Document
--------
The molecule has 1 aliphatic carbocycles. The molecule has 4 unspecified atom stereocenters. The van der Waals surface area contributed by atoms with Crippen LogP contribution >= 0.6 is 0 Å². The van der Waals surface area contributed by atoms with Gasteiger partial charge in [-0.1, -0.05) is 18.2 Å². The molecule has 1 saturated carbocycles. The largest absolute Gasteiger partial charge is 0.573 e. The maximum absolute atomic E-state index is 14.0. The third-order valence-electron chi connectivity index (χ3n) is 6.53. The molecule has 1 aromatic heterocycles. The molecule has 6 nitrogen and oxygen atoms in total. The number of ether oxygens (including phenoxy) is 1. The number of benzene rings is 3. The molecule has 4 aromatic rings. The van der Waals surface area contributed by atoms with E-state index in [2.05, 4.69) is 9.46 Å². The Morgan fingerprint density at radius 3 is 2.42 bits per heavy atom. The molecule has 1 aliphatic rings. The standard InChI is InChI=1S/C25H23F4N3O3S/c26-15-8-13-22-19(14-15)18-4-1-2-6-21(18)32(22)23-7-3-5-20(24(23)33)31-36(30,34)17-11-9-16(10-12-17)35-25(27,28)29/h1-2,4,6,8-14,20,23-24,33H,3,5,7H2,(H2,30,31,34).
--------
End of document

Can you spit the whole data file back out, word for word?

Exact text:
The molecule has 1 aliphatic carbocycles. The molecule has 4 unspecified atom stereocenters. The van der Waals surface area contributed by atoms with Crippen LogP contribution >= 0.6 is 0 Å². The van der Waals surface area contributed by atoms with Gasteiger partial charge in [-0.1, -0.05) is 18.2 Å². The molecule has 1 saturated carbocycles. The largest absolute Gasteiger partial charge is 0.573 e. The maximum absolute atomic E-state index is 14.0. The third-order valence-electron chi connectivity index (χ3n) is 6.53. The molecule has 1 aromatic heterocycles. The molecule has 6 nitrogen and oxygen atoms in total. The number of ether oxygens (including phenoxy) is 1. The number of benzene rings is 3. The molecule has 4 aromatic rings. The van der Waals surface area contributed by atoms with E-state index in [2.05, 4.69) is 9.46 Å². The Morgan fingerprint density at radius 3 is 2.42 bits per heavy atom. The molecule has 1 aliphatic rings. The standard InChI is InChI=1S/C25H23F4N3O3S/c26-15-8-13-22-19(14-15)18-4-1-2-6-21(18)32(22)23-7-3-5-20(24(23)33)31-36(30,34)17-11-9-16(10-12-17)35-25(27,28)29/h1-2,4,6,8-14,20,23-24,33H,3,5,7H2,(H2,30,31,34).